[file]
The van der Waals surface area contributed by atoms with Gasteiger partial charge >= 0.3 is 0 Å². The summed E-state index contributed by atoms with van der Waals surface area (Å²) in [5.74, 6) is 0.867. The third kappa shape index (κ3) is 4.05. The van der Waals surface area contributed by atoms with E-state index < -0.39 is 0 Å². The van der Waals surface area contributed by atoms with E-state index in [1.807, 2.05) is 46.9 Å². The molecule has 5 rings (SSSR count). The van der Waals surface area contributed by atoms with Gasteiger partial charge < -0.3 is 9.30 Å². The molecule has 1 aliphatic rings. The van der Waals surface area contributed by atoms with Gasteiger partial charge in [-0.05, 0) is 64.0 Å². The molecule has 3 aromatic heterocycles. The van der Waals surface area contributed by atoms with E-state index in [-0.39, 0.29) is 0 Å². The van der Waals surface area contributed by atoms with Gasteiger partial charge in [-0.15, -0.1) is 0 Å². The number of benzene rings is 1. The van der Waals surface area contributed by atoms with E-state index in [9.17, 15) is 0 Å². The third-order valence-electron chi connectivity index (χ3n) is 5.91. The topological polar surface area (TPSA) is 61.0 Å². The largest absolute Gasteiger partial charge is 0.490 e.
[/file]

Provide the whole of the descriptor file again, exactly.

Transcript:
The van der Waals surface area contributed by atoms with Gasteiger partial charge >= 0.3 is 0 Å². The summed E-state index contributed by atoms with van der Waals surface area (Å²) in [5.74, 6) is 0.867. The third kappa shape index (κ3) is 4.05. The van der Waals surface area contributed by atoms with E-state index < -0.39 is 0 Å². The van der Waals surface area contributed by atoms with E-state index in [1.807, 2.05) is 46.9 Å². The molecule has 5 rings (SSSR count). The van der Waals surface area contributed by atoms with Gasteiger partial charge < -0.3 is 9.30 Å². The molecule has 1 aliphatic rings. The van der Waals surface area contributed by atoms with Gasteiger partial charge in [-0.05, 0) is 64.0 Å². The molecule has 3 aromatic heterocycles. The van der Waals surface area contributed by atoms with E-state index in [-0.39, 0.29) is 0 Å². The van der Waals surface area contributed by atoms with Gasteiger partial charge in [-0.15, -0.1) is 0 Å². The number of benzene rings is 1. The van der Waals surface area contributed by atoms with E-state index in [9.17, 15) is 0 Å². The third-order valence-electron chi connectivity index (χ3n) is 5.91. The topological polar surface area (TPSA) is 61.0 Å². The largest absolute Gasteiger partial charge is 0.490 e.